HitFix: How do you think you would have done if you'd been put on the Brains tribe from the beginning? Do you think you would have been worthy of being on the Brains tribe?
Brice: Definitely. After seeing how the Brains tribe did, I don't know if I would have wanted to be on the Brains tribe, but absolutely I think I'm worthy of being on the Brains tribe. I have a college degree. I went to school for education. I'm definitely book smart, I'm definitely street smart, so definitely I feel like I was worthy to be on that tribe as well.
HitFix: But you've seen the way the tribal dynamic played out with the Brains tribe and the various Alpha dynamics and all of that. Do you think you would have done better in that sort of environment?
Brice: Probably so, because I could have maybe aligned with Tasha and Kass and J'Tia. They're strong, independent women and I can kinda relate to that more than people that are just lazy and think that their looks are what is gonna get them by. So I maybe would have fared better with them a little bit.
HitFix: Was it laziness or did the rain and storms really have a major impact on the mindset of everyone out there?
Brice: Well, it did, but it didn't stop me from doing what I had to do. I definitely think it was laziness.
HitFix: Could you see that work-ethic immediately on your first day at camp?
Brice: Absolutely! Absolutely. And I think that's what shocked people about me, was I honestly think that everyone thought I was gonna be the fourth girl on my tribe, so they were definitely shocked to see how active I was with game life, with getting water, making rice, helping with building our shelter, helping our morale and everything. So absolutely.
HitFix: You're a vocal guy. I was a little surprised that after the final votes were read, you didn't say anything at all. Why didn't you have parting words?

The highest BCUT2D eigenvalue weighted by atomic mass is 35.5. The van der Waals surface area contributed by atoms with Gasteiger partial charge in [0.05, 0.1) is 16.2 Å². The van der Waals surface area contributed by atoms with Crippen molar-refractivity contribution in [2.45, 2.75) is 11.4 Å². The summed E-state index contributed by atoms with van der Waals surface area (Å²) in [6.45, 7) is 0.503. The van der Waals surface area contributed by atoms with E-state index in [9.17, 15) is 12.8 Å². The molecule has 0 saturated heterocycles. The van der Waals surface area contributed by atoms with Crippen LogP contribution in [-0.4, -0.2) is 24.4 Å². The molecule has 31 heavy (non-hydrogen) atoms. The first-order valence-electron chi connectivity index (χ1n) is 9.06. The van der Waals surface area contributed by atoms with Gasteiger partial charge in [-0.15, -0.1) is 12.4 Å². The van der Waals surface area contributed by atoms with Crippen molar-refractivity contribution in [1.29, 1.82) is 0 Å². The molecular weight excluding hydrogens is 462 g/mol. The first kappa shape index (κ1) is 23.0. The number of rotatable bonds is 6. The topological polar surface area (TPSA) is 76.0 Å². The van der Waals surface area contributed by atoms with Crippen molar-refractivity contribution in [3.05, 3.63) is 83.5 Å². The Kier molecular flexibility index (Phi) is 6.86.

Brice: I didn't have anything to say to those people that I don't remember the names to.
HitFix: Do you think that anyone after this season is going to remember any of their names?
Brice: I don't. Actually, since Brice is gone from the Beauty tribe, they might as well just obliterate the Beauty tribe now, because it's done for.
HitFix: When Probst announced the tribes, he said that people had been classified by what they were going to be relying on most in the game. How did you really come into this viewing “beauty” as a major asset?
Brice: Well, I think of beauty, I don't just think of beauty as what's on the outside. You've seen my butterfly analysis, but I really feel like I embody what the true beauty is and that's having inner beauty, loving yourself, being able to endure things. In my life, being a gay black male, I've had to endure a lot of different things, a lot of ridicule, a lot of things that have made my skin tougher. From that tough skin, I've morphed into this beautiful person, that I truly embody what being beautiful is. That's why I feel like that has helped me, because I have the physical aspects of it, because I'm a runner, I have the brains aspect of it, because I'm super-smart and super-sassy and super-social, and I have the outer appearance that I'm beautiful. I'm one of the most stylish “Survivor” players ever. So I really embodied that. I wasn't that one-dimensional, “I'm beautiful, that's it.” There's multi-layers to Bryce.
HitFix: If, hypothetically, a Beauty player were to continue in the game and eventually even win, who's a sleeper from that tribe? Who might surprise us?
Brice: I definitely would have to go with my girl, my alliance, Morgan.
Brice: I think Morgan is getting the rep from the first couple episodes that she's just beautiful and there's nothing else to her, but I think we need to watch Morgan. There's definitely more to Morgan than meets the eye.